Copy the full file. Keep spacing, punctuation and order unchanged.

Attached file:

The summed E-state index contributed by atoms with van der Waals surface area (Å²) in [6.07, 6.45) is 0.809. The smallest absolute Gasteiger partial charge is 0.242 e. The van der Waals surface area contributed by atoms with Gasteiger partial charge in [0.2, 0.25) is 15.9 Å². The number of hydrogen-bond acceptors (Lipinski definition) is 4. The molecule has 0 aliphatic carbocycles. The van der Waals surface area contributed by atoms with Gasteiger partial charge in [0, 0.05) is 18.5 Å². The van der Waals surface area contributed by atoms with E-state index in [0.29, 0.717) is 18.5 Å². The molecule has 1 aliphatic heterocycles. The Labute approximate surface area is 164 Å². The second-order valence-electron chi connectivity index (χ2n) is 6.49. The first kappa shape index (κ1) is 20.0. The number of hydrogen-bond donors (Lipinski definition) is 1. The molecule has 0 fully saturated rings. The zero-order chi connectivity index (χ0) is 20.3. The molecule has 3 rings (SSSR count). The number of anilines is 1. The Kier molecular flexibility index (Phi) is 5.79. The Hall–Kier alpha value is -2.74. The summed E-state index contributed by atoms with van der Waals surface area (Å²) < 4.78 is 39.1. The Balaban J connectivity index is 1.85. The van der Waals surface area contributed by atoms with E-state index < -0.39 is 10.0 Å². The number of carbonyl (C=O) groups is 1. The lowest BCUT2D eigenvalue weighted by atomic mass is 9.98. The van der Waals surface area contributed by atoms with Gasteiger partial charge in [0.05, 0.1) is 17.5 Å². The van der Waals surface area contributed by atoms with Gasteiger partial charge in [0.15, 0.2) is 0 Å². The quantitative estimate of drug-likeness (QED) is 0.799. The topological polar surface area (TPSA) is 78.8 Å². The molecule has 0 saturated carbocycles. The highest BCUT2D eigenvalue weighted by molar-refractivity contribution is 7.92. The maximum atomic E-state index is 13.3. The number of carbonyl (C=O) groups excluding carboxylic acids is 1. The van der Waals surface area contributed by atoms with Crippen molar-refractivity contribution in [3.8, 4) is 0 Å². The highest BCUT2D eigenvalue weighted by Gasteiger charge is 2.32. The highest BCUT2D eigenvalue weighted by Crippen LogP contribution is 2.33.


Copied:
The summed E-state index contributed by atoms with van der Waals surface area (Å²) in [6.07, 6.45) is 0.809. The smallest absolute Gasteiger partial charge is 0.242 e. The van der Waals surface area contributed by atoms with Gasteiger partial charge in [0.2, 0.25) is 15.9 Å². The number of hydrogen-bond acceptors (Lipinski definition) is 4. The molecule has 0 aliphatic carbocycles. The van der Waals surface area contributed by atoms with Gasteiger partial charge in [0, 0.05) is 18.5 Å². The van der Waals surface area contributed by atoms with E-state index in [0.29, 0.717) is 18.5 Å². The molecule has 1 aliphatic heterocycles. The Labute approximate surface area is 164 Å². The second-order valence-electron chi connectivity index (χ2n) is 6.49. The first kappa shape index (κ1) is 20.0. The number of hydrogen-bond donors (Lipinski definition) is 1. The molecule has 0 fully saturated rings. The zero-order chi connectivity index (χ0) is 20.3. The molecule has 3 rings (SSSR count). The number of anilines is 1. The Kier molecular flexibility index (Phi) is 5.79. The Hall–Kier alpha value is -2.74. The summed E-state index contributed by atoms with van der Waals surface area (Å²) < 4.78 is 39.1. The Balaban J connectivity index is 1.85. The van der Waals surface area contributed by atoms with E-state index < -0.39 is 10.0 Å². The number of carbonyl (C=O) groups is 1. The lowest BCUT2D eigenvalue weighted by atomic mass is 9.98. The van der Waals surface area contributed by atoms with Gasteiger partial charge in [0.05, 0.1) is 17.5 Å². The van der Waals surface area contributed by atoms with Gasteiger partial charge in [0.15, 0.2) is 0 Å². The quantitative estimate of drug-likeness (QED) is 0.799. The topological polar surface area (TPSA) is 78.8 Å². The molecule has 0 saturated carbocycles. The highest BCUT2D eigenvalue weighted by molar-refractivity contribution is 7.92. The maximum atomic E-state index is 13.3. The number of carbonyl (C=O) groups excluding carboxylic acids is 1. The van der Waals surface area contributed by atoms with Crippen molar-refractivity contribution in [3.8, 4) is 0 Å². The highest BCUT2D eigenvalue weighted by Gasteiger charge is 2.32. The highest BCUT2D eigenvalue weighted by Crippen LogP contribution is 2.33.